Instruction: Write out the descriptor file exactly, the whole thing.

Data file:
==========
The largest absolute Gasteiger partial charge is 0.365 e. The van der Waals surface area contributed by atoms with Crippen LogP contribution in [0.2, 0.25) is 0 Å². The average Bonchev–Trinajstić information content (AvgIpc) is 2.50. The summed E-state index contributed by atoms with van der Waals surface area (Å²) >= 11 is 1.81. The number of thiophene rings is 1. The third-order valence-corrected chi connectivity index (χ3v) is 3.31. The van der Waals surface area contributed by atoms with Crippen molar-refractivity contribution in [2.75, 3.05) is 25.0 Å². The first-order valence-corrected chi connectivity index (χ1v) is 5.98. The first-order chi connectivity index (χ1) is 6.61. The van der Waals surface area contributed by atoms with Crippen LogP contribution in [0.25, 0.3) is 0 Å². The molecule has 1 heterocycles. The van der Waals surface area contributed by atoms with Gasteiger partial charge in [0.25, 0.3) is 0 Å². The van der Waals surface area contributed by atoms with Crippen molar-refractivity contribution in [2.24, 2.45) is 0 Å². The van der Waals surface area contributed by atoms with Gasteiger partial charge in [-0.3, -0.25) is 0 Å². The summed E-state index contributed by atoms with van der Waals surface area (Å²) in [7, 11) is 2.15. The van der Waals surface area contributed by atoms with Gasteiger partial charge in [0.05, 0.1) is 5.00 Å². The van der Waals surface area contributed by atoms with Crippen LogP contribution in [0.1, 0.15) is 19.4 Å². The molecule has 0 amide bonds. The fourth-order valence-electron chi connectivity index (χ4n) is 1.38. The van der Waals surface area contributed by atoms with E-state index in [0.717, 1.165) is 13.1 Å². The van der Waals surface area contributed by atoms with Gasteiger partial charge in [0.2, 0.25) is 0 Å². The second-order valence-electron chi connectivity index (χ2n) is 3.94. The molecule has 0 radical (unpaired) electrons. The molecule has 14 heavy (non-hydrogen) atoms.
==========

The largest absolute Gasteiger partial charge is 0.365 e. The van der Waals surface area contributed by atoms with Crippen LogP contribution in [0.2, 0.25) is 0 Å². The average Bonchev–Trinajstić information content (AvgIpc) is 2.50. The summed E-state index contributed by atoms with van der Waals surface area (Å²) >= 11 is 1.81. The number of thiophene rings is 1. The third-order valence-corrected chi connectivity index (χ3v) is 3.31. The van der Waals surface area contributed by atoms with Crippen molar-refractivity contribution in [2.75, 3.05) is 25.0 Å². The first-order valence-corrected chi connectivity index (χ1v) is 5.98. The first-order chi connectivity index (χ1) is 6.61. The van der Waals surface area contributed by atoms with Crippen LogP contribution in [0.25, 0.3) is 0 Å². The molecule has 1 heterocycles. The van der Waals surface area contributed by atoms with Gasteiger partial charge in [0.25, 0.3) is 0 Å². The van der Waals surface area contributed by atoms with Crippen molar-refractivity contribution in [2.24, 2.45) is 0 Å². The van der Waals surface area contributed by atoms with Gasteiger partial charge in [-0.3, -0.25) is 0 Å². The summed E-state index contributed by atoms with van der Waals surface area (Å²) in [7, 11) is 2.15. The van der Waals surface area contributed by atoms with Gasteiger partial charge in [0.05, 0.1) is 5.00 Å². The van der Waals surface area contributed by atoms with Crippen LogP contribution in [0.1, 0.15) is 19.4 Å². The molecule has 0 amide bonds. The fourth-order valence-electron chi connectivity index (χ4n) is 1.38. The van der Waals surface area contributed by atoms with E-state index in [0.717, 1.165) is 13.1 Å². The van der Waals surface area contributed by atoms with Gasteiger partial charge in [0.2, 0.25) is 0 Å². The second-order valence-electron chi connectivity index (χ2n) is 3.94. The molecule has 0 radical (unpaired) electrons. The molecule has 14 heavy (non-hydrogen) atoms.